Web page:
The system was integrated for industry applications like realistic physic simulations for robotics or the training of neural networks. But it can also be used in games where a high precision physics simulation is needed. For example physics-based puzzles.
Some parts of the feature are still buggy or not completely implemented yet. Especially the spherical joint seems to exhibit a lot of bugs that crash Unity’s physics system and should be avoided at the moment.
The feature is still new and documentation is rare. If you need more detailed information look at my documentation post. It’s a list of the best documentation sources I found on the internet so far. Following is a short overview of the advantages and constraints of articulation bodies:
- Accurate physics simulation with high mass ratios, drive models and better dynamic stability. It’s built for the modelling of real-world physics for industry applications.
- Guaranteed no jitter and simulation errors because it uses a constraint coordinate system. The constraints and limits are always respected which makes the joints not stretchable.
- Scales with DoF (degrees of freedom) instead of the number of rigidbodies. The number of articulation bodies the DoF are distributed over is irrelevant. The system doesn’t scale with the number of bodies.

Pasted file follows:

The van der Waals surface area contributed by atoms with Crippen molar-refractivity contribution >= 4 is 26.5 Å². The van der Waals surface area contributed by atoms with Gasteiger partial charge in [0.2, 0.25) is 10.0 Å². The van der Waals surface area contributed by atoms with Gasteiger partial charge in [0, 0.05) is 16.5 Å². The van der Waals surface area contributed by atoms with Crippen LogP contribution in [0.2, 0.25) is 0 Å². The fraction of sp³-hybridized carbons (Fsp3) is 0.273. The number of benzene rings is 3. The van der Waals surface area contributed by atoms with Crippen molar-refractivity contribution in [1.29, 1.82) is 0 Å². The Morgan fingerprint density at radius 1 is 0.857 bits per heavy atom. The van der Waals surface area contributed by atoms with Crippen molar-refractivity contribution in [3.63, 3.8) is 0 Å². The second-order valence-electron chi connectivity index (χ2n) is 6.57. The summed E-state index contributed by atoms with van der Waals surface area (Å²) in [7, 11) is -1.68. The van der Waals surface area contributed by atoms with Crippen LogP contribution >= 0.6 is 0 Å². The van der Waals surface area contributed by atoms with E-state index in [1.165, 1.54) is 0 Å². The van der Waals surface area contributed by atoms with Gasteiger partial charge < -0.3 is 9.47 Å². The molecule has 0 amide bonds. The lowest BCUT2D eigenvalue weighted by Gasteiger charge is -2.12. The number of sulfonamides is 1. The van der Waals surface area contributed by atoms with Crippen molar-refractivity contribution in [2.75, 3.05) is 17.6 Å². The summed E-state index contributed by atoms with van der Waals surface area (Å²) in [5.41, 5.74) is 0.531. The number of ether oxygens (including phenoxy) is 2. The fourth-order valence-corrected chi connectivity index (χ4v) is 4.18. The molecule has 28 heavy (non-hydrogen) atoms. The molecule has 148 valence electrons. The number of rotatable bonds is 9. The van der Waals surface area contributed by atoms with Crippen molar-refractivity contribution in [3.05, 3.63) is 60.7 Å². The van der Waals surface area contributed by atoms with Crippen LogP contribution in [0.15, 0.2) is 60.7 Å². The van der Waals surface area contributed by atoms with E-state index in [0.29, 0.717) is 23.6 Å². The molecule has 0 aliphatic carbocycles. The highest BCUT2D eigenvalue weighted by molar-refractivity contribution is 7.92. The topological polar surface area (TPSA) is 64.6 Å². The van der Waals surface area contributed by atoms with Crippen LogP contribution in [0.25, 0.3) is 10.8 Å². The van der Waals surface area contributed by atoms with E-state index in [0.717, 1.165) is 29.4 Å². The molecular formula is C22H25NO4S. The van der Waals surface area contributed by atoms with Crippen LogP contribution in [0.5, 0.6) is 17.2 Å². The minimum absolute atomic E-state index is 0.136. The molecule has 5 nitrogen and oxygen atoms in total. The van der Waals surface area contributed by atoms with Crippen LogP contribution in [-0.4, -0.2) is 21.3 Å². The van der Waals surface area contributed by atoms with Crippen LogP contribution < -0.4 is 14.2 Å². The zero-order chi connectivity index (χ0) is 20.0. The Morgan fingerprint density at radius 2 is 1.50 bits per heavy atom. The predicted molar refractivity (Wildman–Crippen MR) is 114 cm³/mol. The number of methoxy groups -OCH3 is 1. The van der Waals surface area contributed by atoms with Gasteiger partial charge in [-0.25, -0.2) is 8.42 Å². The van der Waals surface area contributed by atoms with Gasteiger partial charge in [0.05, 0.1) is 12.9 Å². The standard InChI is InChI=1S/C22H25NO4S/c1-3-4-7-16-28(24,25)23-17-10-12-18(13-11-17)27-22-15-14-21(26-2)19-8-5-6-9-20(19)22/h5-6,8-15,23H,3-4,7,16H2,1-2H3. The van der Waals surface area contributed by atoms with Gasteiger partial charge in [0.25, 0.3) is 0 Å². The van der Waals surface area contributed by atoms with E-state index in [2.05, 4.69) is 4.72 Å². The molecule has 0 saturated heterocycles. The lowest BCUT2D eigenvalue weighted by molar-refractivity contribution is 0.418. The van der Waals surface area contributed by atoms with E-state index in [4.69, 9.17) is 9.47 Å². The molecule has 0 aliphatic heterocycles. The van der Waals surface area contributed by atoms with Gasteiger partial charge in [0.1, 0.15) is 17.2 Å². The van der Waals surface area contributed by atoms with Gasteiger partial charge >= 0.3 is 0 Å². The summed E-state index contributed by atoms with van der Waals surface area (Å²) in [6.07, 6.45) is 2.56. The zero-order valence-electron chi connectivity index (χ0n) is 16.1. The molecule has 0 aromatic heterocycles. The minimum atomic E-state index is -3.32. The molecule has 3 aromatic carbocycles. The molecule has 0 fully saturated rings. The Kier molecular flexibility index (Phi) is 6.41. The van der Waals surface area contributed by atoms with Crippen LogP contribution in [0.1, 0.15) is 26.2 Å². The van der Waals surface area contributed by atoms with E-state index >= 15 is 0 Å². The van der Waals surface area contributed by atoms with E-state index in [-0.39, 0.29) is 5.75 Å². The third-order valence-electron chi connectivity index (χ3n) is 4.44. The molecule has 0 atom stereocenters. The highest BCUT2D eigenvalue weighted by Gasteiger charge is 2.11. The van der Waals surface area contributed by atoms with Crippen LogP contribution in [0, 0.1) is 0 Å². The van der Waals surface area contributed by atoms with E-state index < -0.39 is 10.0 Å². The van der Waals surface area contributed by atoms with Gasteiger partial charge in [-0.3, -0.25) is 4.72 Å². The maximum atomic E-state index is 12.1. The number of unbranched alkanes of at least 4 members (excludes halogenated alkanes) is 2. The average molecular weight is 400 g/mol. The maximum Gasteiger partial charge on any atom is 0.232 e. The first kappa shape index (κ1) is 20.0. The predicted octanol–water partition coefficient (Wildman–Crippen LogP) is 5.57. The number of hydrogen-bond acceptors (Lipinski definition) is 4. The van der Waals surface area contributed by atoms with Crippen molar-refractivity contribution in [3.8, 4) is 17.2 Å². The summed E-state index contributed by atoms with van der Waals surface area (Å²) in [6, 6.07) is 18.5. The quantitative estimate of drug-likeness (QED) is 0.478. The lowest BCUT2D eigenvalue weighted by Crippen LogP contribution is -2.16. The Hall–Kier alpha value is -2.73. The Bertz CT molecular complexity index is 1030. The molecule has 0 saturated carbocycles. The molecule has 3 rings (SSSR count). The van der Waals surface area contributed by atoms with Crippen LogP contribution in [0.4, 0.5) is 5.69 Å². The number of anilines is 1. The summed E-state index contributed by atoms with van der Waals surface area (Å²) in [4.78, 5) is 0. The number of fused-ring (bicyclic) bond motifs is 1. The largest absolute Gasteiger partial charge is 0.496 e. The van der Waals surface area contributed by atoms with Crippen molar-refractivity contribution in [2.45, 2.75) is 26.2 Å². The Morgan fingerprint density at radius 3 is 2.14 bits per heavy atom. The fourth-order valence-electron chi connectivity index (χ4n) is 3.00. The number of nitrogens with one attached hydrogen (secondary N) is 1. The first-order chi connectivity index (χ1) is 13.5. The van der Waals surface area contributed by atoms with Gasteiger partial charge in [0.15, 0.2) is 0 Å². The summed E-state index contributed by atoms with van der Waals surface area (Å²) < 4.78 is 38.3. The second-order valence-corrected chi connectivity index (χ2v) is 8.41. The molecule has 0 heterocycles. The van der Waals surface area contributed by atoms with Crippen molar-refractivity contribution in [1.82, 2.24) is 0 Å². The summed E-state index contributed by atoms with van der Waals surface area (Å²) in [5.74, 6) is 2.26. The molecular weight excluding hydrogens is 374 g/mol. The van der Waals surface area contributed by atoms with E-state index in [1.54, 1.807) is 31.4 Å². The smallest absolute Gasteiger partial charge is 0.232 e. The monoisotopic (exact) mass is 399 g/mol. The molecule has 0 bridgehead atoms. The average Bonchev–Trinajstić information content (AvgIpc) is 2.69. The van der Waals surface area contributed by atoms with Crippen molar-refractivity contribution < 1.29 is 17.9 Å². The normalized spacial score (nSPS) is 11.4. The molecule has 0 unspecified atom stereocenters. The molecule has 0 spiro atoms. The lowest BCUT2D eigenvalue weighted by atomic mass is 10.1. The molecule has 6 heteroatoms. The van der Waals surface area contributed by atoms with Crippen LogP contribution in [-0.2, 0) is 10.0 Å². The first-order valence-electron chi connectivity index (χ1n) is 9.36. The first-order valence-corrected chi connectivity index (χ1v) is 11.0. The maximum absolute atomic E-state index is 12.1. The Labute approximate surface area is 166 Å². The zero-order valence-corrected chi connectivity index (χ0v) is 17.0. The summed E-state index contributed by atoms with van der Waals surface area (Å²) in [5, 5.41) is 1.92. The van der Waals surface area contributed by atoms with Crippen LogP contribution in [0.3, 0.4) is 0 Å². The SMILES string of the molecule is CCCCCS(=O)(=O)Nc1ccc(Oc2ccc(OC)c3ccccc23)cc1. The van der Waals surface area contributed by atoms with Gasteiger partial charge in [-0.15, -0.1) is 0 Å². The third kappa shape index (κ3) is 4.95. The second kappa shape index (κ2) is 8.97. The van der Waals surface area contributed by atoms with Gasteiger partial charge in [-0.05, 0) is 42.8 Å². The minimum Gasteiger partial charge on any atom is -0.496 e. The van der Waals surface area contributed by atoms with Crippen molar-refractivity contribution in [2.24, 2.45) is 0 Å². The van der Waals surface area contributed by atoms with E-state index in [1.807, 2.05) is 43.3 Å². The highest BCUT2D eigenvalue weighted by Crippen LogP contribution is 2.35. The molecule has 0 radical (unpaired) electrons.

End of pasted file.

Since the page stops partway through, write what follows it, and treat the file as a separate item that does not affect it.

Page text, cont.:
- Mixed setups with articulation bodies and rigidbodies are possible. They affect each other and collide correctly. There is no need to use articulate bodies exclusively.
- Easy to edit with built-in gizmos and a small set of variables.
- No transform manipulation. Really, you can’t move these things by changing the transform component. The change will be ignored. The bodies are stable because they can’t be manipulated outside the physics calculations. Side effect: you can’t move articulation bodies in the editor at runtime using gizmos. At the start, it’s super annoying but you get used to it.
- Must use forces or the drive property of the articulation bodies to manipulate them. Only the root is an exception and can be teleported in code by calling ArticulaionBody.TeleportRoot.
- Can’t be kinematic. If you want to make an articulation body kinematic connect it with a fixed joint to a kinematic rigidbody.
- Constrains object setup. The object hierarchy defines the relation between the articulation bodies.
- No circular dependencies because the objects must be ordered in a tree structure for the physics solver to work. This constraint can be bypassed by making the last link with a rigidbody joint.
- The force applied to a joint can’t be retrieved.
- Hierarchy is fixed. It’s difficult to change the articulation body hierarchy at runtime because it will reset the physics simulation of the complete articulation tree. The objects lose their state. Every object in the hierarchy will snap back to its original state.
- GameObject.SetActive is problematic. Disabling an articulation body has the same implications as changing the hierarchy. The physics state is reset. But it can be coped with by storing the current state of the articulation tree and restoring it on enable. My solution for this inconvenience is here.
- Prefabs are problematic. Don’t try to make parts of an articulation body hierarchy into a prefab. It breaks the physics hierarchy and behaves oddly.
The documentation states that the articulation bodies are more expensive to simulate but I didn’t see any major performance bottlenecks so far.